Why I decided to stop writing

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I started writing stories when I was in kindergarten. They’re nothing fancy, no play of words. Just short stories a six-year old can manage. I don’t know why I like to write. I just knew I can write and for me, it was a natural thing to do. I like to believe I got it from my father who was an artist with a pen. He used to write too but I never got the chance to meet him because he died when I was a month old (here’s the story).

No one in my family ever liked to write. So it was just me and the idea I have of my father. Maybe I wanted to relive him in my writing. And so that’s what I did. You have to know that English is my third language but even when I was in grade school, I never really had difficulty with words. Learning English with my grade-school teachers seemed fun to me. It even felt that all the things they’re trying to teach me were already at the back of my head, just waiting to be called for I guess. If not for Mrs. Marilyn and (then Ms.) Michelle, I wouldn’t become better with my English and writing.

They believed in me before I knew what I can possibly do. It felt like they already saw my future even if it was still bleak to me.

I would like to believe that they saw a potential in me. They believed in me before I knew what I can possibly do. It felt like they already saw my future even if it was still bleak to me. They honed me very well; taught me the best they could. They used to send me out to some training, seminars, and conferences together with the chosen few at school. It was a privilege then and I never felt like I was in a public school. We were even sent to contests, pitting against other grade schools in the region. Back then, I felt so special because someone believed in what I can possibly become.

But one day, I decided to stop writing.

I did not really stop like deciding never to write again. I just stopped writing for the public.

It was grade school when I was being trained for an upcoming journalism contest. I was trained to write feature content but my outputs never passed the mark. My coach said I was starting to write editorial stuff, and not feature content. And every time I tried to do what she asked me to do, my write-ups continued to disappoint her.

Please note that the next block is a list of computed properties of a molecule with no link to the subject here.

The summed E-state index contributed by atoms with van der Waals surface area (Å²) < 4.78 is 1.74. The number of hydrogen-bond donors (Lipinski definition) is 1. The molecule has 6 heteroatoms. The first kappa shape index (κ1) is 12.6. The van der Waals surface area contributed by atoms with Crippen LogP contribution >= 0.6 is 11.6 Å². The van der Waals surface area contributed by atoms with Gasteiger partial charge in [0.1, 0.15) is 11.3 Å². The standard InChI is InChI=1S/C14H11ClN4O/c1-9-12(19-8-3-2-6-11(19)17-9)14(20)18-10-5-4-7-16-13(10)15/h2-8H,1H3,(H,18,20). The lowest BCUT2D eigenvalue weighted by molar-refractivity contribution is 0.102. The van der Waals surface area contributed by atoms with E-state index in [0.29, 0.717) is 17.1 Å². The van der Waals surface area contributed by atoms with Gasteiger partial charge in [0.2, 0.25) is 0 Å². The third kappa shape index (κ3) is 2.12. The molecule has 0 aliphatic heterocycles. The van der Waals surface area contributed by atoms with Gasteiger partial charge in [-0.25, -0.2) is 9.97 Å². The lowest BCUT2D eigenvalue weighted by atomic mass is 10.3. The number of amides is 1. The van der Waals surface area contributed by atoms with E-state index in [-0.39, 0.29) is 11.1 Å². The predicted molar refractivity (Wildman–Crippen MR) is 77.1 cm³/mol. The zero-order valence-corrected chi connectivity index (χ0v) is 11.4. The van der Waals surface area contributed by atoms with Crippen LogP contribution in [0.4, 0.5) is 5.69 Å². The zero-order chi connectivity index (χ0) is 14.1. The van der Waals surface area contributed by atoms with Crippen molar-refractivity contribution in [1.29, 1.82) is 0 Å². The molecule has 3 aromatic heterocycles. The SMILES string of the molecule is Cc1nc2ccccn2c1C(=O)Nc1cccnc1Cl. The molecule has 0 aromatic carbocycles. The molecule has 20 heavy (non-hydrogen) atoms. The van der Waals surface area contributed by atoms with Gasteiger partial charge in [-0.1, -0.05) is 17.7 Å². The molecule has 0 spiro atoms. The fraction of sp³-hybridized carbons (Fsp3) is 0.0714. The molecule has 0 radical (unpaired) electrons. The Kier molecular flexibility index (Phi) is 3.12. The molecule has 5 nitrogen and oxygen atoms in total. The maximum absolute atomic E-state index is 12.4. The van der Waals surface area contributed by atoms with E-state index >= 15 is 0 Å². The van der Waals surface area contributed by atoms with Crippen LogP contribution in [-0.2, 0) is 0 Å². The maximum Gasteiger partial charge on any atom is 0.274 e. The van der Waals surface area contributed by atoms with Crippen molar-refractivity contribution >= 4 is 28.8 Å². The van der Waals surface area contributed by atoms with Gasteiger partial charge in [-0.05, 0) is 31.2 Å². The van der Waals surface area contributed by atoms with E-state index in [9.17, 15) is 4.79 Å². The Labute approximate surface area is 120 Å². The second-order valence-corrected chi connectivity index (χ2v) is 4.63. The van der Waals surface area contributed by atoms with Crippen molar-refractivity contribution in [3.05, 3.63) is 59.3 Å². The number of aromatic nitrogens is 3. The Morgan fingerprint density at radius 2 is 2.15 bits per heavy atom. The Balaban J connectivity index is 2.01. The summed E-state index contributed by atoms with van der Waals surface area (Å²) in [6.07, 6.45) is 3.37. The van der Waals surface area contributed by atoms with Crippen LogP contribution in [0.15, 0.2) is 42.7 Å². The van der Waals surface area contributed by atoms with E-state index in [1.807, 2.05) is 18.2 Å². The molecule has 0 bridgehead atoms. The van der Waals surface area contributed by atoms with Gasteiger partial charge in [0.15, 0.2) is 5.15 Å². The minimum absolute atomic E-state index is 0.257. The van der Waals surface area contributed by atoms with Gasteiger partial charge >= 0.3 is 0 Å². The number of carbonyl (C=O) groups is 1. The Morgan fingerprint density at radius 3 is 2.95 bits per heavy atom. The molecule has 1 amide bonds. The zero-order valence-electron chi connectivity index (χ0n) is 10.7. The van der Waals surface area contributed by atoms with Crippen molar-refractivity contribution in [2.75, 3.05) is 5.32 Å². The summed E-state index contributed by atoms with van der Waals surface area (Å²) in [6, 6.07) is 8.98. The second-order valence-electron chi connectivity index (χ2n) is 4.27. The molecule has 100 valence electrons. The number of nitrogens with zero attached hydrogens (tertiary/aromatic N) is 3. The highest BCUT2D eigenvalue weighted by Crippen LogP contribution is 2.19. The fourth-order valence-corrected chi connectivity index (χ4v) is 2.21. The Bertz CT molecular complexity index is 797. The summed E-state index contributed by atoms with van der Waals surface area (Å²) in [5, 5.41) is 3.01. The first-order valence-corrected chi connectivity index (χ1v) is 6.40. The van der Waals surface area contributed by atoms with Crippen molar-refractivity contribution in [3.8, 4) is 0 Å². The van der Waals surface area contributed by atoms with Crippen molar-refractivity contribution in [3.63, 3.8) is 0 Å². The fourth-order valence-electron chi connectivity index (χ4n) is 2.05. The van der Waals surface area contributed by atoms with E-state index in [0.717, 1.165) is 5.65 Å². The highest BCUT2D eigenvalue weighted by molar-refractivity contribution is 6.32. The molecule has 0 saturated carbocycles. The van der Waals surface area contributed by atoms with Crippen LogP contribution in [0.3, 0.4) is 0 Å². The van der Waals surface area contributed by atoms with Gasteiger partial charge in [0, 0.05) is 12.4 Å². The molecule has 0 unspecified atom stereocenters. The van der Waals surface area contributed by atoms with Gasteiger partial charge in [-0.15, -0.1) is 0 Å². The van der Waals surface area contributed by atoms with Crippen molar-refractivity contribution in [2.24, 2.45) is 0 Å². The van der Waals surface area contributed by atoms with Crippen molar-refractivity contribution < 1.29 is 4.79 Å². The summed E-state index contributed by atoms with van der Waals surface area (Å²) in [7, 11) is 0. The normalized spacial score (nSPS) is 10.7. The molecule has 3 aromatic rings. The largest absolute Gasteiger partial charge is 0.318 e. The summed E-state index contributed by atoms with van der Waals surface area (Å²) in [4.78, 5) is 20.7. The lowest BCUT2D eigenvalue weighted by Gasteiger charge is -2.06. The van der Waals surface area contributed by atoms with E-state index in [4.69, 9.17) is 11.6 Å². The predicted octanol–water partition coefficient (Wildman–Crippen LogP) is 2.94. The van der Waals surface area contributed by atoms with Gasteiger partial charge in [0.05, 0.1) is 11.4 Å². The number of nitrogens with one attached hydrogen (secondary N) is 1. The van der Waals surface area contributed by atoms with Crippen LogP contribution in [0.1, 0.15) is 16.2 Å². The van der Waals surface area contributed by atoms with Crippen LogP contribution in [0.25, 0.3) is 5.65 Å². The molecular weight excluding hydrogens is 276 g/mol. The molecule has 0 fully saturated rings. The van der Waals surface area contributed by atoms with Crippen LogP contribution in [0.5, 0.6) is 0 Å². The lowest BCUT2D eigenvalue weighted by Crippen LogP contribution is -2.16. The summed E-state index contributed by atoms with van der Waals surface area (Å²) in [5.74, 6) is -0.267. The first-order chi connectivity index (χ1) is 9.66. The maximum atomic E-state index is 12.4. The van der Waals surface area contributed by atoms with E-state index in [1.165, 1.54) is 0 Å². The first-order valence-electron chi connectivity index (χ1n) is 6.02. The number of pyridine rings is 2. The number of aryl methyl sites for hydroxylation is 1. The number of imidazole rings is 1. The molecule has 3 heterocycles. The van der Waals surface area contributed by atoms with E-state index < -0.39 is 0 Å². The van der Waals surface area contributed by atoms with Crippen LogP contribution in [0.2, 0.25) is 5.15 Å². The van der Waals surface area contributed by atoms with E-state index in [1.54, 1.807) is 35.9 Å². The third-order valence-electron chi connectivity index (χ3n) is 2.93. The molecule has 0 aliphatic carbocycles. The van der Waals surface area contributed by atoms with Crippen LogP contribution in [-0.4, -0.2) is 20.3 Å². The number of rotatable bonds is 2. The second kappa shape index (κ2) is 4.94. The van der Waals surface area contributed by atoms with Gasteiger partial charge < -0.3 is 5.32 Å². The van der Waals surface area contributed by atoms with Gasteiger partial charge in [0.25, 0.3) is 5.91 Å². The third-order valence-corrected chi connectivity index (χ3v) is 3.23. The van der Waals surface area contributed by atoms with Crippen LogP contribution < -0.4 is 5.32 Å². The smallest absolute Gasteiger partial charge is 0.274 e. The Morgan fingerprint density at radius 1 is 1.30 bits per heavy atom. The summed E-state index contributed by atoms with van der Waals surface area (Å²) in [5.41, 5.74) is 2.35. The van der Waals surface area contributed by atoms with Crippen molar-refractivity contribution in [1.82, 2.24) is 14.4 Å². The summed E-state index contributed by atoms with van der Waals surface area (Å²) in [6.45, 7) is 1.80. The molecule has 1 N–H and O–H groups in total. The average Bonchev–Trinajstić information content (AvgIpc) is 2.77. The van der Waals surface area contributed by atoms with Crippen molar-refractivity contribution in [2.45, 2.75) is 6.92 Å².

So rejection after rejection and disappointment after disappointment, I decided to stop. More so, I never liked the feeling of letting people down of their expectations. It felt like I was never getting any better. I stopped writing because I stopped believing in the future they told me about.


Writing opportunities presented themselves in high school but I never grabbed them. Why? Because my failure felt like a broken record in my head, constantly reminding me how my writing disappoints people outside of my circle.

Still, I continued to write in my notebooks. I honestly wanted to become better at writing. I used to study a lot about writing too. But as I practiced deeper and deeper into the art, I wasn’t ready to have my writing out in public. Not yet. I was still afraid to fail.

But one day, my English teacher called me to her office.

I was on my junior year in high school then. And when I was called to my English teacher’s office, a lot of thoughts were running in my head. What did I do wrong in her class? But when she spoke to me, she just wanted me to know how she liked the way I write and that she’s seeing a potential in me. She wanted me to consider writing feature content for the school paper.

And that’s when I started to write again (for the public). Since then, I never stopped.


What I wanted to emphasize is this:

What you say matters. Know that you can either build people up or break them down. So be careful with your words.

Eleven years after I was called to that office, I wrote this blog post to you. It just took one person for me to believe again in what I can possibly become. (Yes, my English teachers in college believed in what I can become too.)

And maybe, you can be that person to somebody else too. You can be that someone who believes that they can be better. This really encourages people. Know that your words have power and they can either make or break people.

Pleasant words are like a honeycomb, making people happy and healthy.
Proverbs 16:24 NCV

Or maybe, you were like me who stopped believing in your future. I hope you go out there again and do your art, or whatever it is that you decided to stop doing. I believe in what you can possibly be. Maybe it’s time you start believing too.

Go and make things happen.


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